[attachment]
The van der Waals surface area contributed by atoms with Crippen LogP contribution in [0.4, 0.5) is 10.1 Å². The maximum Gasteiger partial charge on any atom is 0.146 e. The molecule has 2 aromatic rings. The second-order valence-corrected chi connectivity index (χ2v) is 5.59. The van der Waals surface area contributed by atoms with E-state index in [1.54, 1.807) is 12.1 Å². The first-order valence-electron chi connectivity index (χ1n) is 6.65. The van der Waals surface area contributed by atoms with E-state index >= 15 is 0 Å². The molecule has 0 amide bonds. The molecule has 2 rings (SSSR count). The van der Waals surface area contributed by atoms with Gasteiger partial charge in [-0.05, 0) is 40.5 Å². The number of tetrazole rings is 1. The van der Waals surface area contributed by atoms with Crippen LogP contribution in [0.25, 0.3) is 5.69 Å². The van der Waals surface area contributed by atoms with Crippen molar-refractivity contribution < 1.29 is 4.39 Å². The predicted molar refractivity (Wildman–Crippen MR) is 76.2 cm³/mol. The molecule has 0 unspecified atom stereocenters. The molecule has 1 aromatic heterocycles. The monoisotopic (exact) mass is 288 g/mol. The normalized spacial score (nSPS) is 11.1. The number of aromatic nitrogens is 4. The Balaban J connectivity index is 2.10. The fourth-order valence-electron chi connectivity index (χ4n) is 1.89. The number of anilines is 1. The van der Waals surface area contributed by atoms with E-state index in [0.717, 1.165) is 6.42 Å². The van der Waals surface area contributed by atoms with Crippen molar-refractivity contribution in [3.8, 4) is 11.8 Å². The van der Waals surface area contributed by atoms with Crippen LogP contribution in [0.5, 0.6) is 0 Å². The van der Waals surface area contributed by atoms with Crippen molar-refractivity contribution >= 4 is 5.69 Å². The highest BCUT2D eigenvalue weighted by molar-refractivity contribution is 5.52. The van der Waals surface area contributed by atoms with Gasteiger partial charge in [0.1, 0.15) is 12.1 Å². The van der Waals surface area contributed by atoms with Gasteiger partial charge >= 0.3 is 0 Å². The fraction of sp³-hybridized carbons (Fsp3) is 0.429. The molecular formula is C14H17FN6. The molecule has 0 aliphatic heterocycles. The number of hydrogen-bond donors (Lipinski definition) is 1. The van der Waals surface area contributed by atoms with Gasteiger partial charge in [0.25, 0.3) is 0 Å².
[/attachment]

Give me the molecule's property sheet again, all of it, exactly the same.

The van der Waals surface area contributed by atoms with Crippen LogP contribution in [0.4, 0.5) is 10.1 Å². The maximum Gasteiger partial charge on any atom is 0.146 e. The molecule has 2 aromatic rings. The second-order valence-corrected chi connectivity index (χ2v) is 5.59. The van der Waals surface area contributed by atoms with E-state index in [1.54, 1.807) is 12.1 Å². The first-order valence-electron chi connectivity index (χ1n) is 6.65. The van der Waals surface area contributed by atoms with E-state index >= 15 is 0 Å². The molecule has 0 amide bonds. The molecule has 2 rings (SSSR count). The van der Waals surface area contributed by atoms with Gasteiger partial charge in [-0.05, 0) is 40.5 Å². The number of tetrazole rings is 1. The van der Waals surface area contributed by atoms with Crippen LogP contribution in [0.25, 0.3) is 5.69 Å². The van der Waals surface area contributed by atoms with Crippen molar-refractivity contribution < 1.29 is 4.39 Å². The predicted molar refractivity (Wildman–Crippen MR) is 76.2 cm³/mol. The molecule has 0 unspecified atom stereocenters. The molecule has 1 aromatic heterocycles. The monoisotopic (exact) mass is 288 g/mol. The normalized spacial score (nSPS) is 11.1. The number of aromatic nitrogens is 4. The Balaban J connectivity index is 2.10. The fourth-order valence-electron chi connectivity index (χ4n) is 1.89. The number of anilines is 1. The van der Waals surface area contributed by atoms with E-state index in [0.717, 1.165) is 6.42 Å². The van der Waals surface area contributed by atoms with Crippen molar-refractivity contribution in [3.8, 4) is 11.8 Å². The van der Waals surface area contributed by atoms with Crippen LogP contribution in [0.5, 0.6) is 0 Å². The van der Waals surface area contributed by atoms with Crippen molar-refractivity contribution >= 4 is 5.69 Å². The highest BCUT2D eigenvalue weighted by molar-refractivity contribution is 5.52. The van der Waals surface area contributed by atoms with Gasteiger partial charge in [0.1, 0.15) is 12.1 Å². The van der Waals surface area contributed by atoms with Gasteiger partial charge >= 0.3 is 0 Å². The fraction of sp³-hybridized carbons (Fsp3) is 0.429. The molecular formula is C14H17FN6. The molecule has 0 aliphatic heterocycles. The number of hydrogen-bond donors (Lipinski definition) is 1. The van der Waals surface area contributed by atoms with Gasteiger partial charge in [0.25, 0.3) is 0 Å².